If you have burning pain in your stomach that keeps coming back, you may want to talk to your doctor about the possibility of a stomach ulcer. Pain is a common symptom of an ulcer, but you might also have nausea, bloating, or stomach bleeding. If your doctor thinks the symptoms you have could indicate an ulcer, you might be referred to a stomach doctor, or gastroenterologist, for testing and treatment. Here are some treatments that your stomach doctor might recommend.
Antibiotics for Ulcers Caused by Bacteria
When you're tested for an ulcer, one thing your doctor looks for is the presence of H. pylori. This bacteria is one cause of ulcers, and taking antibiotics could kill off the bacteria and help your condition. Testing for this bacteria can be done with a simple breath test, and if the test is positive, your doctor chooses the right antibiotic for you to take. Different antibiotics can kill H. pylori, and this form of treatment can be effective, although ulcers can be caused by other things besides bacteria. In that case, antibiotics wouldn't be useful.
If your doctor does give you antibiotics, you may also be given antacids to help reduce your stomach acid until the bacterial balance in your stomach is restored.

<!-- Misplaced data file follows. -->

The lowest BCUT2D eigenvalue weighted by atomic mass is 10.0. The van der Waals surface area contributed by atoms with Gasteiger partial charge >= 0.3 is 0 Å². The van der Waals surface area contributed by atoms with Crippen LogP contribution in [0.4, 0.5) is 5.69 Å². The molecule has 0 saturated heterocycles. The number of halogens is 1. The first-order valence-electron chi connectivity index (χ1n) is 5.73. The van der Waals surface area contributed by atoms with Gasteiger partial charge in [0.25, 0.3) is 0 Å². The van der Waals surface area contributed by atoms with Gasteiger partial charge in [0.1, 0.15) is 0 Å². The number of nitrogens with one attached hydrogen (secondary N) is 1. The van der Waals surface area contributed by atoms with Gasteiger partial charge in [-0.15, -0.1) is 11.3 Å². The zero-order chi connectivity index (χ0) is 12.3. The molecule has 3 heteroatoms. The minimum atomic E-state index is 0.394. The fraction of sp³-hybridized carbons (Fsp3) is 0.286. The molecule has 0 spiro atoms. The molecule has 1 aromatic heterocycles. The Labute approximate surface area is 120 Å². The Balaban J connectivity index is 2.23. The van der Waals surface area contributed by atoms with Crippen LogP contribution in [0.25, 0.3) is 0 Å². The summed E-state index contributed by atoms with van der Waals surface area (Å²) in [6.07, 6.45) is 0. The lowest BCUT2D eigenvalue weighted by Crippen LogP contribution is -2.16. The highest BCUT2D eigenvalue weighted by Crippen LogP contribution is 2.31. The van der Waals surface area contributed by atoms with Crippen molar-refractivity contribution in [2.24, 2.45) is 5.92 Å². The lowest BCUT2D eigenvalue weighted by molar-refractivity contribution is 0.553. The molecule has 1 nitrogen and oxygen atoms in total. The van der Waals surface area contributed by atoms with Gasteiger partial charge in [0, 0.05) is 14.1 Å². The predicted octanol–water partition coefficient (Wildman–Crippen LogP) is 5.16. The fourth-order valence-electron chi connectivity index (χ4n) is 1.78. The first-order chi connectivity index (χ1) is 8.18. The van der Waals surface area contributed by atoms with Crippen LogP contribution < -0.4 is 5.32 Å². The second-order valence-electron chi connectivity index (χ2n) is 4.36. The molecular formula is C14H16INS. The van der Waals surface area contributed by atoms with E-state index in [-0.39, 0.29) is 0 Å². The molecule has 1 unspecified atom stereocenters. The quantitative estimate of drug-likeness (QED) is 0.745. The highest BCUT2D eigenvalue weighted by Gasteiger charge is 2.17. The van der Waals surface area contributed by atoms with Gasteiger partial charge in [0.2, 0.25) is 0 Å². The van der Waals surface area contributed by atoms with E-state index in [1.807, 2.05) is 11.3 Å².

Adjustments of Your Medications
Another cause of stomach ulcers is the medications that you take for other medical conditions. Your gastroenterologist may work with your family doctor to regulate, replace, or reduce your other medications so they don't harm the lining of your stomach. Your stomach normally has a layer of mucus that protects it from strong stomach acid. If the mucus is disrupted or if the acid gets too strong, then an ulcer can form. This can happen by taking certain prescription drugs and over-the-counter medications.
Since you take those drugs for a reason, it may not be possible to stop them, so your stomach doctor may need to devise a treatment plan, such as taking antacids along with your medications, so your stomach is protected.
Prescribe Medications That Reduce Stomach Acid
There are prescription medications your doctor can try that reduce the acid in your stomach so your stomach lining can heal. These medications block or reduce the production of acid in your stomach. These medications help reduce stomach pain and promote healing and you could need to take them long term.
Advise on Diet and Lifestyle Changes
While stress and drinking coffee may not cause an ulcer, they can make your existing ulcer feel worse. Your doctor might recommend you stop smoking and give up alcohol, chocolate, coffee, and spicy foods. You might also be advised to learn stress reduction techniques and improve your quality of sleep.
Stomach ulcers can often be managed with medications as long as you take them as your doctor prescribes. If your ulcers don't heal and get worse, you might have complications from bleeding or a stomach perforation, so following doctor's orders is important for helping your stomach heal. Learn more by contacting local stomach doctor services.